In the case of Green Man, mobile browsers will have smaller images to deal with, fewer or more simplified animations, and a reduced amount of dynamic content. As a result, it scrolls perfectly smoothly and looks great.

If your site feels sluggish on mobile, the first thing to look at is your CSS declarations. In terms of finding the culprits, combinations of text-shadow, box-shadow, border-radius, gradients, transparency and other similar properties spanning multiple elements on a page can increase the amount of repaints the browser is required to carry out and as a result make your website’s UI appear sluggish and unresponsive. These repaints will certainly be more apparent on mobile.

It’s down to you to determine what styles you are willing to keep and which you can comfortably drop. It all comes down to whether the performance increase is sufficient to warrant a slight simplification in visual styles. More often than not, dropping performance heavy declarations can work in favour of the overall experience your users will receive.

2. Complex JavaScript Animations

jQuery is now a standard library used by many developers who want to integrate animation into their designs. The main reason being it’s so easy to use. You don’t really need to know JavaScript to use jQuery. Of course it’s easy to see why this can lead to problems. Poor JavaScript can be one cause of jagged animations, which is why it’s important to make sure your scripts are as optimised as possible.

If JavaScript isn’t leaving you with the results you want, you might want to turn to CSS 3D transforms, support for which is already pretty good in the mobile market.

Using 3D transforms allows for smooth transitions not always capable by libraries such as jQuery. Why? Because they allow you to trigger hardware accelerated rendering which while not a magic solution for all your animation issues, can be used to good effect in certain scenarios. Check out this comparison demo to see just how much performance can differ between the two.

For anyone who hasn’t used 3D transforms before, let’s take a look at a code example to get you started. Here’s some basic CSS you might use to animate the vertical position of an element on hover.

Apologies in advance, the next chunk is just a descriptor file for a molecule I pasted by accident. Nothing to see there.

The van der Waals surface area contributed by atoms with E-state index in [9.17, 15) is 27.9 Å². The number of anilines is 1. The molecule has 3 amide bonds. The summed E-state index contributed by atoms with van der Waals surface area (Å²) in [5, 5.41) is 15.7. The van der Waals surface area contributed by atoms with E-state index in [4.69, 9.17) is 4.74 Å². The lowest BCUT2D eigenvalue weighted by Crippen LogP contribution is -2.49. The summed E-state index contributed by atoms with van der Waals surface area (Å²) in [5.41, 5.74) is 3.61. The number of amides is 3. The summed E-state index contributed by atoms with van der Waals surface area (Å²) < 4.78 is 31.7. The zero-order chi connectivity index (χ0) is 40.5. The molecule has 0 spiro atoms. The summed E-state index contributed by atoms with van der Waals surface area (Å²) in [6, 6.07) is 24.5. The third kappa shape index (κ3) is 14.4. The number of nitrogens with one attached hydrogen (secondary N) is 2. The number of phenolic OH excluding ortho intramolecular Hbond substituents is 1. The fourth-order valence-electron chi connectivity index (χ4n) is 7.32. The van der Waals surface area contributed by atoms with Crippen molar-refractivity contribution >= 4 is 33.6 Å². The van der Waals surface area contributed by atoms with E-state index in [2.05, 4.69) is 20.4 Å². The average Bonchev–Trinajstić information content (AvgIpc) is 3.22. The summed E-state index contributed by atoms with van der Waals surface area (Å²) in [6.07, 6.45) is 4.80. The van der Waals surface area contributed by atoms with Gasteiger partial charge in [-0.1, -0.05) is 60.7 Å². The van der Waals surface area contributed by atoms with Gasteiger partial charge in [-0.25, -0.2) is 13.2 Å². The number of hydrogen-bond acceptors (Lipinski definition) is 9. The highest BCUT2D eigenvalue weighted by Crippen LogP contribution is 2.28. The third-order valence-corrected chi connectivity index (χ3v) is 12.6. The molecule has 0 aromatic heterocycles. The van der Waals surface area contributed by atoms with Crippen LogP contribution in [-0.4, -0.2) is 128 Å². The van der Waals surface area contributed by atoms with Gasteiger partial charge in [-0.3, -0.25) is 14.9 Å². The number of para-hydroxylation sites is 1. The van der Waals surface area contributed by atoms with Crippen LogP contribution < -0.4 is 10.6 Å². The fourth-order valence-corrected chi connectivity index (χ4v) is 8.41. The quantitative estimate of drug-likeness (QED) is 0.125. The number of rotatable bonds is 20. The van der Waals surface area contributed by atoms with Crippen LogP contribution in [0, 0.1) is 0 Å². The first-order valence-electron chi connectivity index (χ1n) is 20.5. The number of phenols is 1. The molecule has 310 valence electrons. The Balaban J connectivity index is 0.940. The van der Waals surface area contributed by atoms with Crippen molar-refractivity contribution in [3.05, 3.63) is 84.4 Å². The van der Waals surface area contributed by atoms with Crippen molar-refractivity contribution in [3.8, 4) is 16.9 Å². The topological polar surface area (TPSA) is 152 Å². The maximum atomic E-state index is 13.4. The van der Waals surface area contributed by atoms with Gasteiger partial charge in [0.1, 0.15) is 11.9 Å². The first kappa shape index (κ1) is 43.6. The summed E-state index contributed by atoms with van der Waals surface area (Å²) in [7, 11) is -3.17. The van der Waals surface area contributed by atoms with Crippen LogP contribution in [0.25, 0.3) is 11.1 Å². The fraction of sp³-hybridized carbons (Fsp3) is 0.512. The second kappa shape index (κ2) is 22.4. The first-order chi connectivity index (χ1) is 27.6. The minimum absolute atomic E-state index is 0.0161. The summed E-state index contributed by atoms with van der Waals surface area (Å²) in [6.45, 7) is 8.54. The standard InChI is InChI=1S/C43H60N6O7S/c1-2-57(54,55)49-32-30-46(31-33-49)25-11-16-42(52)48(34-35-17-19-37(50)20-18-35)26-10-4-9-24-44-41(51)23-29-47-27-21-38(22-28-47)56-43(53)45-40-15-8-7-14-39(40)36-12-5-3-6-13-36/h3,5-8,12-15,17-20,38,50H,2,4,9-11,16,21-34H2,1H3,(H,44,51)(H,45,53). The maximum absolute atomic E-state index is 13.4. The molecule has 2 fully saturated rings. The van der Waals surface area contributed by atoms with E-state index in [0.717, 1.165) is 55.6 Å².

CSS Example

.translate-me {

    transition-property: transform;

    transition-duration: 0.2s;

    transition-timing-function: ease-out;

    transform: translate3d(0, -85px, 0);

}

    .translate-me:hover {

        transform: translate3d(0, 0, 0);

}

I’ve set up a live demo on CSSDesk with all the vendor prefixes included. Please note that some prefixes may no longer be required by the time you read this. If you have time, Flickr’s dev blog contains a great case study surrounding this topic and is well worth a read.

3. Progressive Enhancement Vs. Graceful Degradation

Here we have two “not so new” terms (progressive enhancement is currently celebrating its 10th anniversary, after being coined in 2003) that still hold a lot of relevance today. Both concepts are particularly relevant when developing responsive websites and as the number of devices and OSes available continues to increase, progressive enhancement in particular is going to be a must on many projects.

Aren’t They Both the Same Thing?

Almost. The key difference here is the order in which you approach your design. Planning features to function on all devices and then adding some sparkles for those that can handle it is an example of progressive enhancement. Creating a fancy JavaScript only feature and proceeding to bolt on a <noscript></noscript> alternative at the end; graceful degradation.

Which method should you employ? In my experience progressive enhancement almost always results in a better and cleaner solution. Chris Heilmann has written a pretty good summary on this which now sits over at Web Platform Docs.

What Next?

The ideas in this article are basic but will get you on the right track when it comes to sniffing out causes of poor performance.

If you want to learn more, the best place to start would be to learn the ins and outs of how a web browser works at a technical level. After all, it’s the browser that’s parsing the code you write. If you can understand what it needs in order to be able to run your site smoothly, you’ll be able to factor your code to work with it.

How Browsers Work: Behind the scenes of modern web browsers is a fantastic and comprehensive article that goes into a great amount of detail on this subject. Good luck!